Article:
Monday, January 24, 2011

5 Mortgage Qualifying Red Flags You Need to Know Before House Shopping!

What’s the first thing you do when you start working with a client? You ask the area, the type of home, the price range, etc. Next, you probably ask about their family, their employment and if they have been pre-qualified for a mortgage loan.

There are 5 mortgage qualifying situations that we have to be familiar with when looking at Rental Property or even homes.  Good Agents don't want to waste your time showing you homes, so tell them up front!
  • Self-Employed Clients – A person is considered “self-employed” if they own 25% or more of any business. This includes partnerships and LLCs. Not only do I need 2 years’ tax returns, I have to have them sign a form, that’s sent to the IRS to verify the numbers. The red flags here are when someone says they have filed an extension—or they state they “don’t show all of their income” – or they “write off” all their expenses—and show no income.
  • Divorced/Previously Divorced – Going thru a divorce can wreak havoc on a person’s credit. But more often than not, it’s the “joint debts” that still show up on the credit report that becomes a problem.  This is especially true if the person had a mortgage with their ex-spouse and has not been released of liability. We will have to prove (with canceled checks) that the ex is paying the payments on time.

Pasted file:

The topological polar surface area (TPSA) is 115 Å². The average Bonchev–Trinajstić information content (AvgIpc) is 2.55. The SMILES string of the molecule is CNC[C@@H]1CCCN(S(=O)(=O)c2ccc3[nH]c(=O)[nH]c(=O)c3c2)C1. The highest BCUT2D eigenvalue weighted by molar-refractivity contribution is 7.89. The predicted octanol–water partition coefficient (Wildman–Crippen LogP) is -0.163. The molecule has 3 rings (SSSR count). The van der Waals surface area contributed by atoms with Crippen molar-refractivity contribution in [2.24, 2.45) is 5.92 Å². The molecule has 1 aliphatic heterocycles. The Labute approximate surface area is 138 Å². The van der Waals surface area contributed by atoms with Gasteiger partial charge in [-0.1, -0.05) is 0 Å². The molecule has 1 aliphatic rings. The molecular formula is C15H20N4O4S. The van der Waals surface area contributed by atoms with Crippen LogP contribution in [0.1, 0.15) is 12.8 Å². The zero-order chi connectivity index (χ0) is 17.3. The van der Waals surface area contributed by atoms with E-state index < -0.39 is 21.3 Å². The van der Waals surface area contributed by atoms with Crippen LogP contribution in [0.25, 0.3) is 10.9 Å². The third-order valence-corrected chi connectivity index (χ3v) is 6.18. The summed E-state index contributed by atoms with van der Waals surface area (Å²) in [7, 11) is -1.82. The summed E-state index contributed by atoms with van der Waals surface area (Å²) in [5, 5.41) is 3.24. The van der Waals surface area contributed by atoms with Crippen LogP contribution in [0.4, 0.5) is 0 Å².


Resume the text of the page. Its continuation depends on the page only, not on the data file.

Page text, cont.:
• Job-Hopping Clients – It’s not a bad thing if they change jobs, within the same industry, with very little time off between jobs. It shows a lack of “job stability” if a person hops from job to job or working for a “temp agency”.
  • Foreclosure, Short Sale, Deed in Lieu – Simply put, there are pre-determined “waiting periods” before your clients can apply for a mortgage. There are shorter waiting periods for those who have had a short sale or deed in lieu (versus a full foreclosure), but the shorter the waiting period, the more money they’ll need for a down payment.
  • Bankruptcy – Waiting periods apply here too, but it depends upon which “chapter of the bankruptcy code” they filed under. The bankruptcy has to have been “discharged” and all the paperwork, including a schedule of debts is needed for me to review. There are extenuating circumstances (medical, death of a spouse) which allows a shorter period of time—but divorce or job loss is not considered an extenuating circumstance.

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